This post was originally published on this site

There are many e-mail subjects that people tend to associate with phishing due to their overuse in this area. Among the more traditional and common phishing subjects, that most people have probably seen at some point, are variations on the “Your account was hacked”, “Your mailbox is full”, “You have a postal package waiting”, “Here are urgent payment instructions” and “Important COVID-19 information” themes.

Since security awareness courses often explicitly cover these, and e-mail messages with similar subjects are therefore usually classified by users as prima facie phishing attempts, one would reasonably expect that when a threat actor decides to use any such subject line, they would at least try to make the body of the e-mail a little more believable… However, as it turns out, this is not always the case.

We’ve recently received a phishing on our Handler e-mail address, which I found interesting, since its authors obviously decided to go the “all in” route when came to the use of multiple obviously suspicious message subjects, rather than try to make their creation more believable.

“But how could a single phishing e-mail have multiple subjects”, I hear you ask, dear reader.

Well, in this case, the phishing was a variation on the “You have undelivered e-mail messages waiting” theme, but instead of a list of urgent looking, yet believable subject lines, it contained pretty much the whole aforementioned set of suspicious-at-first-glance subjects, as you may see for yourself in the following image…

Apart from this rather interesting (and slightly funny) approach on the side of its authors, the e-mail was rather a low-quality example of a phishing, its less than professional origins showing – among other places – in the fact that multiple links pointed to URLs that were obviously intended for previous recipients/recipients from other domains.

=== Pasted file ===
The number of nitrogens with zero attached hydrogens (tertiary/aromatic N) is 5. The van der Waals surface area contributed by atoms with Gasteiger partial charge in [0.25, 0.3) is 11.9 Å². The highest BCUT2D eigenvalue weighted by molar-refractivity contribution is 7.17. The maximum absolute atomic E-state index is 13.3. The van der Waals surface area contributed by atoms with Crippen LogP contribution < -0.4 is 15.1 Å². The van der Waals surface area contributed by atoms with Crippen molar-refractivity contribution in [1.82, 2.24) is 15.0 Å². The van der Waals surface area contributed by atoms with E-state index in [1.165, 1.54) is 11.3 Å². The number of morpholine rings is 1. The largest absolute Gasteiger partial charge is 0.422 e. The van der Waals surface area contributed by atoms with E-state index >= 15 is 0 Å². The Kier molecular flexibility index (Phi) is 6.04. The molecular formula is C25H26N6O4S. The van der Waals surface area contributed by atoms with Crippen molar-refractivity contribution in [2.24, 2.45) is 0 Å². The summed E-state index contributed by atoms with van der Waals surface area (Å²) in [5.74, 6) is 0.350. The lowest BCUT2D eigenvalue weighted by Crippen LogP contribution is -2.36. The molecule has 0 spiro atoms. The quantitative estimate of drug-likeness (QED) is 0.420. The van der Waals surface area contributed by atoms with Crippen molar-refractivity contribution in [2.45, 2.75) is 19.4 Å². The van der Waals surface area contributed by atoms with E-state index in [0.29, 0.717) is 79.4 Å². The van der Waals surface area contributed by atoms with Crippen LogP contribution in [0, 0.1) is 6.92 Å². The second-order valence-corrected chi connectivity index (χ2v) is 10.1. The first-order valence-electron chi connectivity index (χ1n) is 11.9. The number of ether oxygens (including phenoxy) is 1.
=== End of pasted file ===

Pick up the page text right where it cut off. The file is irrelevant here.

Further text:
The only link that did lead to a phishing page pointed to an HTML document hosted on the Google Firebase Storage that, when accessed, displayed a dynamically generated login prompt and tried to load a web page hosted on the domain to which the e-mail address belonged to in an iframe bellow this prompt in an attempt to make the login request look more believable (a technique that is fairly common[1], which provides another good reason why it’s advisable to use CSP/X-Frame-Options headers on ones webservers).



Jan Kopriva
Alef Nula

(c) SANS Internet Storm Center. Creative Commons Attribution-Noncommercial 3.0 United States License.

AWS IQ expansion: Connect with Experts and Consulting Firms based in the UK and France

This post was originally published on this site

AWS IQ launched in 2019 and has been helping customers worldwide engage thousands of AWS Certified third-party experts and consulting firms for on-demand project work. Whether you need to learn about AWS, plan your project, setup new services, migrate existing applications, or optimize your spend, AWS IQ connects you with experts and consulting firms who can help. You can share your project objectives with a description, receive responses within the AWS IQ application, approve permissions and budget, and will be charged directly through AWS billing.

Until yesterday, experts had to reside in the United States to offer their hands-on help on AWS IQ. Today, I’m happy to announce that AWS Certified experts and consulting firms based in the UK and France can participate in AWS IQ.

If you are an AWS customer based in the UK or France and need to connect with local AWS experts, now you can reach out to a wider pool of experts and consulting firms during European business hours. When creating a new project, you can now indicate a preferred expert location.

As an AWS Certified expert you can now view the buyer’s preferred expert location to ensure the right fit. AWS IQ simplifies finding relevant opportunities and it helps you access a customer’s AWS environment securely. It also takes care of billing so more time is spent on solving customer problems, instead of administrative tasks. Your payments will be disbursed by AWS Marketplace in USD towards a US bank account. If you don’t already have a US bank account, you may be able to obtain one through third-party services such as Hyperwallet.

AWS IQ User Interface Update
When you create a new project request, you can select a Preferred expert or firm location: Anywhere, France, UK, or US.

Check out Jeff Barr’s launch article to learn more about the full request creation process.

You can also work on the same project with multiple experts from different locations.

When browsing experts and firms, you will find their location under the company name and reviews.

Available Today